WEST VALLEY CITY — Theatre is a collaborative art form. Rarely do you have a single actor, who does their own lights, sound, costuming, and is self-directed. It takes a strong and robust ensemble of cast, crew, and production staff to make the magic of live theatre happen. This was the general thrust of the opening night remarks of West Valley Arts executive director Jeff Olson, who took the time to express detailed appreciation for a robust team of creatives who brought Puffs to life. He noticed each of their contributions, pointed them out in their seats in the audience. It is this kind of warm embracing of each individual as key to a collective good that is the thrust of Matt Cox’s deconstruction of the World of Certain British Wizards. The togetherness is so charming and — just like West Valley Arts’ theatre in the round space — was a perfect fit for the show.
This production is the directorial debut of Rob Fernandez-Rosa. Given the heavy technical demands and the show’s highly ensemble driven nature, Puffs is a challenge show to tackle. But Fernandez-Rosa delivered. The cast was impressively well balanced and seemed to have great on-stage chemistry. Over-the-top kisses felt comedic and not cringeworthy. The script of Puffs permits dialogue changes and improvisation in certain sequences, and Fernandez-Rosa trusted a capable cast enough to allow some truly hilarious moments to shine through. Despite having seen this show several times, I found myself astounded my new delivery of lines such as Potter expressing that a certain teacher would often look deep into his eyes while, “Whispering my dead mother’s name.” These lines, while funnier to those who know the books and stories well, are still inspired and playful.
As I mentioned in my earlier review of Utah State University’s production of Puffs, there are elements of the show that play best to those call Hogwarts a second home. For such geeks as myself, the set (designed by Morgan Golightly) was a treasure trove. The rotating set featured words and phrases like “Lumos” and “RickmanSempra,” as well as footprints in a style found on a particular magic map that appears in the source material. Floating candles above the center playing area changed color to reflect story elements, and acting platforms next to audience seating had iconic stone archways.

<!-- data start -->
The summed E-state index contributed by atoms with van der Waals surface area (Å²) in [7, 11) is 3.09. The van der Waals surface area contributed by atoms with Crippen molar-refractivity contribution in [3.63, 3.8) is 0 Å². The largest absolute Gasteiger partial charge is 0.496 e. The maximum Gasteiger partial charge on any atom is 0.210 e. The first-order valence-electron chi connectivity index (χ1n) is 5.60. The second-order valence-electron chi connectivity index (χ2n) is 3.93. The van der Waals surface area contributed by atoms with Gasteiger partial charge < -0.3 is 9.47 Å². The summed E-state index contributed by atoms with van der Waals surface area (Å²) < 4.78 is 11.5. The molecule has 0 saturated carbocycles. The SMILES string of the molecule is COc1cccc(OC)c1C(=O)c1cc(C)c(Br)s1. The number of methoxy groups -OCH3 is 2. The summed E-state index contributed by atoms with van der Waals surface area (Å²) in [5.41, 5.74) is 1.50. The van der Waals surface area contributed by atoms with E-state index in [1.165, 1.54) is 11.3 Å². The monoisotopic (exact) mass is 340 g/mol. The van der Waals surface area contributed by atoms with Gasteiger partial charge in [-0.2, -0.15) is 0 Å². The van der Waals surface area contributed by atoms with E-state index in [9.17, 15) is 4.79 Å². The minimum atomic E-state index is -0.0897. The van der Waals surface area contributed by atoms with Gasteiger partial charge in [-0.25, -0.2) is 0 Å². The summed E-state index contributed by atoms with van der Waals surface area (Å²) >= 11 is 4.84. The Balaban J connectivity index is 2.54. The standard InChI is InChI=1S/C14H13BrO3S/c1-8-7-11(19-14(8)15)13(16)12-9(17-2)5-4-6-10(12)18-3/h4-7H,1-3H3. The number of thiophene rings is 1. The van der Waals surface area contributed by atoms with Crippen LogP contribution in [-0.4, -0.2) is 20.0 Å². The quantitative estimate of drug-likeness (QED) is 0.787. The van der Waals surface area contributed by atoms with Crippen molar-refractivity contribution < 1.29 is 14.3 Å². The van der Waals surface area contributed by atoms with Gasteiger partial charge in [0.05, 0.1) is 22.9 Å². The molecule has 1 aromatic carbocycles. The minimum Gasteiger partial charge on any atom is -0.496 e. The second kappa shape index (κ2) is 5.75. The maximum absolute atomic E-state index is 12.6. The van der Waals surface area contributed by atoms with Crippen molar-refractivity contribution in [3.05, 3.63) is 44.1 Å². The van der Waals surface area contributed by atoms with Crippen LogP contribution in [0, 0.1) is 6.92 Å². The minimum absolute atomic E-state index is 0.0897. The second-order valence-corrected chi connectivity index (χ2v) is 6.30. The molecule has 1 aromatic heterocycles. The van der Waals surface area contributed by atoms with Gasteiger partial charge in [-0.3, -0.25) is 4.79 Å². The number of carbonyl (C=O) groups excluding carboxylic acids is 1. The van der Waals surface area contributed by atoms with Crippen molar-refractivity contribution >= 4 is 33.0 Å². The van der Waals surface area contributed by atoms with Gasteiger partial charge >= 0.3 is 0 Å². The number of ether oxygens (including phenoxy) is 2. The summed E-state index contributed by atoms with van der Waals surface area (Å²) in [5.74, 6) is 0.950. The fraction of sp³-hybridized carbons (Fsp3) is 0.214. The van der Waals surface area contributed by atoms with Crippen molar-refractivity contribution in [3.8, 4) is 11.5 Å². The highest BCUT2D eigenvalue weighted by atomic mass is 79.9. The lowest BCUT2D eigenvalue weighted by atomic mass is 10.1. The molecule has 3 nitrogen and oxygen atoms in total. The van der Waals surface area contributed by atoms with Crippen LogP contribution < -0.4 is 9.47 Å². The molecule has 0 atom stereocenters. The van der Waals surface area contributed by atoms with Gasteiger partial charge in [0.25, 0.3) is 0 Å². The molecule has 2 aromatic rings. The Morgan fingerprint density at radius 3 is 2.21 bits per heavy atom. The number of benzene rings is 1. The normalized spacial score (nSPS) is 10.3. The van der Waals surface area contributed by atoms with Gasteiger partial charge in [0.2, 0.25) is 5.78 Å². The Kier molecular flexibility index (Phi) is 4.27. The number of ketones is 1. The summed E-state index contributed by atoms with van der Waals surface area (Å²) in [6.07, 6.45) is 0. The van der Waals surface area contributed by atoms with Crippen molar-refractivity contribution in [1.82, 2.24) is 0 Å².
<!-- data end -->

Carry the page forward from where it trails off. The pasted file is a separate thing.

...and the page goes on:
Likewise, the lighting design (by Renee Fowler) was also brilliant because it enhances the story without drawing attention to itself. A key moment of this was when the story’s narrator (played by Brandwynn Michelle) walked to each side of the stage at the show’s beginning and used a device known to Potter lovers to put out lights, as if magically the device sucked the light to her hand. Other times, the lights demonstrated clever spellwork, such as the lengthy fight scene at the story’s conclusion. The lights were crisp, well executed, and thoughtfully designed to enhance a strong production. Ditto for a soundscape (created by Grace Heinz) that was original and effective. Though companies can license the original off-Broadway sound design for Puffs, the West Valley Arts production used entirely original sound to great effect. In this show, so much depends on whip-fast and intuitive sound effects that demonstrate the magic the actors carry, and it was all done well. Similar kudos to a costume and prop design that were beautifully planned and appeared to be effortlessly executed.